As I said last week: The pendulum often swings when following truth (biblical principles). At one extreme is legalism. Legalists have self-righteous attitudes that rate spirituality by how well a person follows rules. This we want to avoid at all costs lest we become modern-day Pharisees.
The compromiser, on the other hand, is at the other extreme, and compromises God’s word. They forget that God’s absolutes are guardrails through the canyons of life. They don’t prevent us from enjoying life; they protect us from falling.
Legalism and compromise both drain spiritual life from our lives, and from the church. Consider the following (the first two points were covered last week)…
- Legalism can quench the Spirit of God as much as compromise. In their effort to highlight obedience to scripture, legalists often lose balance. They contend that they are passionate and have strong convictions, but that statement is often an excuse. It’s good to be passionate and concerned, but motives should not stem from self-glorification or self-righteousness. The compromiser, on the other hand, frowns upon holiness, and finds immorality and sexual perversion entertaining. They spend very little time with God in prayer and reflection, and there’s very little humility and brokenness—the cure for both legalism and compromise.
- Pride is at the root of both. The legalist takes pride in being “right”; the compromiser in his “liberty”; both lack true humility. As a result, the legalist thinks more highly of himself than he should; the compromiser lacks genuine awe and respect for the things of God. Avoid the pendulum swinging in either direction.
- One lacks love; the other, conviction. The Legalist walks in the wrong spirit and lacks genuine love (God’s sustaining attribute); the compromiser lacks conviction and holiness. The scriptures must be under-girded with both love and holiness. Many churches have fallen prey to legalism by not balancing biblical principles with humility: “Conviction that is not under-girded by love makes the possessor of that conviction obnoxious and the dogma possessed becomes repulsive” (Ravi Zacharias). In other words, we appear obnoxious and our message repulsive when love is not present. But when truth and spirit-led ministry exit, compromise enters. The church, in an attempt to relate to the world, has so popularized the ministry that it’s hard to distinguish the church from the world. Again, we have become a church that frowns on holiness and finds immorality, witchcraft, sorcery, and sexual perversion entertaining. As a result, the church is a mile wide, but her foundation is only an inch deep.
- Both have an unbalanced view of the church. The Legalist often feels that their church is the only right church. The compromiser prefers the church that doesn’t offend. The former is driven by pride and self-righteousness; the later, by lukewarmness and compromise. This begs the question to the legalist: Was Jesus referring to your church only when he said, “I will build My church and the gates of hell shall not prevail against it” (Matthew 16:18)? Of course not. Heaven is filled with all types of believers. This begs the question to the compromiser: Does the world love the way you “do church”? Do they appreciate that your church, or you, never challenge, or call things into question? Do they like the fact that your church, or you, never make them feel uncomfortable or offended? Are they grateful that you never discuss controversial issues? If so, you may want to reconsider Jesus’ words: “You will be hated by all for My name’s sake” (Luke 21:17).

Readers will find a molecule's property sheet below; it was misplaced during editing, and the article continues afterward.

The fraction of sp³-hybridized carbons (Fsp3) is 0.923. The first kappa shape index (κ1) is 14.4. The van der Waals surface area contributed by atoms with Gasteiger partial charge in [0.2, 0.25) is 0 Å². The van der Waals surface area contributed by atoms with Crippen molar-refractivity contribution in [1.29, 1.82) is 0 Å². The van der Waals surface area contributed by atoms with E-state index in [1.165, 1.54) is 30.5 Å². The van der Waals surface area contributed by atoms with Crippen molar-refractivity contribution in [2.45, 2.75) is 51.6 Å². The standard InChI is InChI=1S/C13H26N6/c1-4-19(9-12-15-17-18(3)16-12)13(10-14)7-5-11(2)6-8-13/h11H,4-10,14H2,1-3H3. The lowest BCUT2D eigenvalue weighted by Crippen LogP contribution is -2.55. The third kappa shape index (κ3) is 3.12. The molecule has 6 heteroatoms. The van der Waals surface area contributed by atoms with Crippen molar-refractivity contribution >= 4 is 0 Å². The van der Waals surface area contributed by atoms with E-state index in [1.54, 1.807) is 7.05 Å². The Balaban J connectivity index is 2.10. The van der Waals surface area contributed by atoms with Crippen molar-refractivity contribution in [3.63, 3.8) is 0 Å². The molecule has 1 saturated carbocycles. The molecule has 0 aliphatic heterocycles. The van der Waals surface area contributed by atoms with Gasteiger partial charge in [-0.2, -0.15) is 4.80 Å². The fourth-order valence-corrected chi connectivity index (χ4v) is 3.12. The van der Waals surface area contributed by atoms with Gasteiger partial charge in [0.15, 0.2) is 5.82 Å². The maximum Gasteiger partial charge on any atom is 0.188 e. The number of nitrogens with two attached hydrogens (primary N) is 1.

Obviously, I’m not saying that churches shouldn’t be welcoming, accepting, friendly, warm, hospitable places of worship; they should, but please don’t misunderstand, they should also challenge, contend, exhort, reprove, and admonish; this, the world will hate. For those who doubt this, read the writings of Paul, Peter, and James—these men incited tremendous controversy, upset the entire religious system, and offended the world, so much so that it cost them their lives. The key, again, is to balance truth with love, mercy with repentance, grace with holiness, humility with purity.
Although dealing with sin is critical because of its destructive nature, we also need to encourage, love, and support. When we forget about grace, we become legalistic and arrogant. Conversely, when we compromise the gospel, we quench and grieve the Spirit of God. Our culture is looking for authenticity; even it understands that a compromised life sends a compromised message. A.W. Tozer rightly noted, “Where does Christianity destroy itself in a given generation? It destroys itself by not living in the light, by professing a truth it does not obey.”
Like the Old Testament prophet, Elijah, who spoke on God’s behalf, the same plea goes out today: How long will you waiver between two opinions? If God is God, follow Him!
Shane Idleman is the pastor of Westside Christian Fellowship. KTLW (88.9FM in Lancaster) features his radio program at 7am on Saturdays, and Sundays at 6:30pm beginning in February. Westside Christian Fellowship meets Saturdays at 5:30pm at 6015 W Ave. J-8. For more info., visit WCFAV.org, or call (661) 524-6610. Shane’s books, articles, & radio program can be found at ShaneIdleman.com.